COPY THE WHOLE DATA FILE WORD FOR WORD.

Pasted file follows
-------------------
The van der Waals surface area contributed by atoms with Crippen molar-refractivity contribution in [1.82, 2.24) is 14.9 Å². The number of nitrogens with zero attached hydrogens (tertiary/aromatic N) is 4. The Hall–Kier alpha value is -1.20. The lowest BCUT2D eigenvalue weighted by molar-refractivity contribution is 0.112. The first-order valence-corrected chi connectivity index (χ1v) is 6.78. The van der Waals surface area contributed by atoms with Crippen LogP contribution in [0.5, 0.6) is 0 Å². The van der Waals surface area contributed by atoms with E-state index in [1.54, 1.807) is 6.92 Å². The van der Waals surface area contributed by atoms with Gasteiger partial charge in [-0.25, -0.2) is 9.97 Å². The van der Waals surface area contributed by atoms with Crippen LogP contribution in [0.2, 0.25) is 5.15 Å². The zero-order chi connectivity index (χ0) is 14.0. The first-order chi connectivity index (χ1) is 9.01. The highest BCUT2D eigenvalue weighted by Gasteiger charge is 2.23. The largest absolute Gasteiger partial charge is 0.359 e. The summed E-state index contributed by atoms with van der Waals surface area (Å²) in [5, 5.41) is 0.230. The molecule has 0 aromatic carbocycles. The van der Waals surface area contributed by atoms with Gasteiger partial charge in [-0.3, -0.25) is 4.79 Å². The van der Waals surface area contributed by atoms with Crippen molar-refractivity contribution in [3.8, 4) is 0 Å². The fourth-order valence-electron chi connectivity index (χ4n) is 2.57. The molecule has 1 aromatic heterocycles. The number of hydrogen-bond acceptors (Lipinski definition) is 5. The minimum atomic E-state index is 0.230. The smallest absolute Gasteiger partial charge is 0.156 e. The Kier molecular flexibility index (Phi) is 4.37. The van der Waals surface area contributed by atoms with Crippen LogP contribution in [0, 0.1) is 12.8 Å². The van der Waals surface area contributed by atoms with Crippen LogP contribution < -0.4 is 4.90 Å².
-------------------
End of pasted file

The van der Waals surface area contributed by atoms with Crippen molar-refractivity contribution in [1.82, 2.24) is 14.9 Å². The number of nitrogens with zero attached hydrogens (tertiary/aromatic N) is 4. The Hall–Kier alpha value is -1.20. The lowest BCUT2D eigenvalue weighted by molar-refractivity contribution is 0.112. The first-order valence-corrected chi connectivity index (χ1v) is 6.78. The van der Waals surface area contributed by atoms with Crippen LogP contribution in [0.5, 0.6) is 0 Å². The van der Waals surface area contributed by atoms with E-state index in [1.54, 1.807) is 6.92 Å². The van der Waals surface area contributed by atoms with Gasteiger partial charge in [-0.25, -0.2) is 9.97 Å². The van der Waals surface area contributed by atoms with Crippen LogP contribution in [0.2, 0.25) is 5.15 Å². The zero-order chi connectivity index (χ0) is 14.0. The first-order chi connectivity index (χ1) is 9.01. The highest BCUT2D eigenvalue weighted by Gasteiger charge is 2.23. The largest absolute Gasteiger partial charge is 0.359 e. The summed E-state index contributed by atoms with van der Waals surface area (Å²) in [5, 5.41) is 0.230. The molecule has 0 aromatic carbocycles. The van der Waals surface area contributed by atoms with Gasteiger partial charge in [-0.3, -0.25) is 4.79 Å². The van der Waals surface area contributed by atoms with Crippen molar-refractivity contribution in [3.8, 4) is 0 Å². The fourth-order valence-electron chi connectivity index (χ4n) is 2.57. The molecule has 1 aromatic heterocycles. The number of hydrogen-bond acceptors (Lipinski definition) is 5. The minimum atomic E-state index is 0.230. The smallest absolute Gasteiger partial charge is 0.156 e. The Kier molecular flexibility index (Phi) is 4.37. The van der Waals surface area contributed by atoms with Crippen LogP contribution in [0, 0.1) is 12.8 Å². The van der Waals surface area contributed by atoms with Crippen LogP contribution < -0.4 is 4.90 Å².